In Politico, former diplomat and author James Bruno has an interesting piece entitled, "How Obama’s Cuba Deal Is Strengthening Its Military."
Its subheading reads, "Castro’s real heirs are the generals, and they’re going to make a bundle from normalization."
Bruno's thesis is two-fold:
First, that the Cuban military (or Fuerzas Armadas Revolucionarias, "FAR") is the big winner of the Obama-Castro deal. And second, that it may (cautiously) not be a bad thing.
He's absolutely right about the first. But his second conclusion is misguided.
Despite all of the Obama Administration's rhetoric regarding "support for the Cuban people" and "cuentapropistas" -- the undisputed winner of his December 17th deal with General Raul Castro is the Cuban military.
As Bruno explains:
"Americans flocking to Cuba in years ahead will likely be shoring up the Cuban military’s bottom line. Today, senior FAR officers are in charge of sugar production, tourism, import-export, information technology and communications, civil aviation and cigar production. It is estimated that at least 60 percent of Cuba’s economy and 40 percent of foreign exchange revenues are in the hands of the military and that 20 percent of workers are employed by the FAR’s holding company, GAESA. Tourists sipping a mojito at Varadero beach, flying by commuter to lush resorts in the Cuban keys, visiting historic attractions, enjoying the cuisine at a five-star hotel or lighting up a Cohiba after one of those meals are unconsciously contributing to the coffers of the Fuerzas Armadas Revolucionarias and the communist government to the tune of several billion dollars a year. Some of this hard-currency infusion has fed corruption within the FAR. Nonetheless, when the U.S. embargo is eventually lifted, American companies interested in investing in Cuba will need to partner with enterprises under the control of the Cuban military. It follows, therefore, that the U.S. government will need to broadly engage with the FAR on economic and trade as well as political and military matters."
But Bruno then stumbles trying to temper views on the Cuban military -- most notably regarding its role in the repression of the Cuban people:
"The powerful Ministry of Interior is widely feared as the blunt instrument of oppression, but it too is likely to be swept aside eventually by the tide of change. And more than a half-century of authoritarian single-party rule has stunted civil society and held the Catholic Church in check. This leaves the FAR. Under Raúl Castro’s leadership from 1959 until he succeeded brother Fidel as president in 2006, the now 60,000-strong military has been widely considered to be Cuba’s best managed and stablest official entity. Furthermore, it has never been called upon to fire on or suppress Cuban citizens, even during the so-called Maleconazo protests in 1994, and most observers believe the FAR would refuse any orders to do so."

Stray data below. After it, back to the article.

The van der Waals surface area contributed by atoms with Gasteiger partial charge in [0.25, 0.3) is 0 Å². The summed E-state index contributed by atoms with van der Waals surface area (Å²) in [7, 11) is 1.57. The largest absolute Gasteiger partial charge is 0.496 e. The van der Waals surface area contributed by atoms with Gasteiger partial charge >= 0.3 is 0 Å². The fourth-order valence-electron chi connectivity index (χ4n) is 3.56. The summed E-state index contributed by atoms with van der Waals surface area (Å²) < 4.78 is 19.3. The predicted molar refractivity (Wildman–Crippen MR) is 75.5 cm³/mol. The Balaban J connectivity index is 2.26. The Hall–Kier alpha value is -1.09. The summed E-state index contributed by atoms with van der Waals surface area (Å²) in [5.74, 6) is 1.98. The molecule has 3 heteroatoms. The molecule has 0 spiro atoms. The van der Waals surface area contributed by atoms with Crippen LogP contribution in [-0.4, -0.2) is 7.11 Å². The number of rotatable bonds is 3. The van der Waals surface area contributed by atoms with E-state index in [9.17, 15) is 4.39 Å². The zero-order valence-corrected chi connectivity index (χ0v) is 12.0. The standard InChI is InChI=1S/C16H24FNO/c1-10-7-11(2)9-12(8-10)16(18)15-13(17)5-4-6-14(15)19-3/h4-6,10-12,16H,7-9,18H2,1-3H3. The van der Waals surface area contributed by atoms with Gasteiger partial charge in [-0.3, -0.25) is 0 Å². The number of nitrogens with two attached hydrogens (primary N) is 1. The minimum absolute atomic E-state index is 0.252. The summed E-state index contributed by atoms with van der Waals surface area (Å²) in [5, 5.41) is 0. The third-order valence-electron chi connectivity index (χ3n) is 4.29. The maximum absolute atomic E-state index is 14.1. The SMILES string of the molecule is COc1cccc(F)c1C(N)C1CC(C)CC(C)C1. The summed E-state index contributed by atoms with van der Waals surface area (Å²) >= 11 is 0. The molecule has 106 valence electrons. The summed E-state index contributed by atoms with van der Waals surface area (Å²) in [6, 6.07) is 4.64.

Bruno fails to note one fundamental fact -- Cuba's feared Ministry of the Interior is run by the FAR.
In the late 1980s (pursuant to a post-"Ochoa affair" purging), the FAR under General Raul Castro not only consolidated its control over all business on the island -- but also the security services and intelligence apparatus.
Since then, the Ministry of the Interior has been headed by a FAR General -- General Abelardo Colome Ibarra, a close confidant of Castro.
The Vice-Minister of the Interior is also a FAR General -- General Carlos Fernandez Gondin, who is also known as Castro's point-man in control of Venezuela's security services.
Meanwhile, the most symbolic figure in the Ministry of the Interior is also a FAR official -- Colonel Alejandro Castro, Raul's son.
Let's also not forget that Raul Castro -- Cuba's current dictator-in-chief -- is himself a FAR General and that his ruling junta is composed overwhelmingly of FAR Generals.
Thus, Cuba's military is not only involved in the day-to-day repression of the Cuban people -- it directs it and is ultimately responsible for it.
Finally, Bruno fails to note the central role of the Cuban military in the international smuggling of heavy weapons (having gotten caught twice red-handed in the last twenty months), and the outstanding indictments against senior FAR officials in the United States for crimes including narcotics-trafficking and the murder of Americans.
In other words, the further enrichment and empowerment of the Cuban military pursuant to the Obama-Castro deal increases the risk of a post-Castro, Putin-style criminal state.
Hardly an appealing scenario.
Image below: FAR General (and Minister of the Interior) Abelardo Colome Ibarra and FAR General (and Minister of Information Technology and Communications) Ramiro Valdes welcome back one of the Cuban spies released by Obama.
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